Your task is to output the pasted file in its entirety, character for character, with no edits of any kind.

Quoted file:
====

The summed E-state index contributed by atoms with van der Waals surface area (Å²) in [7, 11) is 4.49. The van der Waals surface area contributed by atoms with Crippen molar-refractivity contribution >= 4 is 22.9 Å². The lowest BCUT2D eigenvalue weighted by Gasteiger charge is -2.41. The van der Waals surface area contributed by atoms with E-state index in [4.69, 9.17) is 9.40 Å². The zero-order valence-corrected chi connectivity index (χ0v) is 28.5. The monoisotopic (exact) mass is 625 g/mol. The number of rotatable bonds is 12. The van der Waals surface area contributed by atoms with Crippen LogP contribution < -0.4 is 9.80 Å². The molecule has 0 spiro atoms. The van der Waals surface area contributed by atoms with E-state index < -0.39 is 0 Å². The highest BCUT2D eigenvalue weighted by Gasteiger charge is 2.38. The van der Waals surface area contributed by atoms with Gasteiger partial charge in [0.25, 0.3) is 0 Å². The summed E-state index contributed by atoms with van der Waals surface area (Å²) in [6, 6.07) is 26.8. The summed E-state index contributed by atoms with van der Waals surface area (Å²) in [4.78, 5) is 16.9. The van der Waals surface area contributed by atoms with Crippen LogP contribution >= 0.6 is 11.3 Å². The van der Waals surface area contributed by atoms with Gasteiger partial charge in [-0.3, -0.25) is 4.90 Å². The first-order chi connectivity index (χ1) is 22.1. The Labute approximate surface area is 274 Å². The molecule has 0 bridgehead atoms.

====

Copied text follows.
The summed E-state index contributed by atoms with van der Waals surface area (Å²) in [7, 11) is 4.49. The van der Waals surface area contributed by atoms with Crippen molar-refractivity contribution >= 4 is 22.9 Å². The lowest BCUT2D eigenvalue weighted by Gasteiger charge is -2.41. The van der Waals surface area contributed by atoms with E-state index in [4.69, 9.17) is 9.40 Å². The zero-order valence-corrected chi connectivity index (χ0v) is 28.5. The monoisotopic (exact) mass is 625 g/mol. The number of rotatable bonds is 12. The van der Waals surface area contributed by atoms with Crippen LogP contribution < -0.4 is 9.80 Å². The molecule has 0 spiro atoms. The van der Waals surface area contributed by atoms with E-state index < -0.39 is 0 Å². The highest BCUT2D eigenvalue weighted by Gasteiger charge is 2.38. The van der Waals surface area contributed by atoms with Gasteiger partial charge in [0.25, 0.3) is 0 Å². The summed E-state index contributed by atoms with van der Waals surface area (Å²) in [6, 6.07) is 26.8. The summed E-state index contributed by atoms with van der Waals surface area (Å²) in [4.78, 5) is 16.9. The van der Waals surface area contributed by atoms with Crippen LogP contribution >= 0.6 is 11.3 Å². The van der Waals surface area contributed by atoms with Gasteiger partial charge in [-0.3, -0.25) is 4.90 Å². The first-order chi connectivity index (χ1) is 22.1. The Labute approximate surface area is 274 Å². The molecule has 0 bridgehead atoms.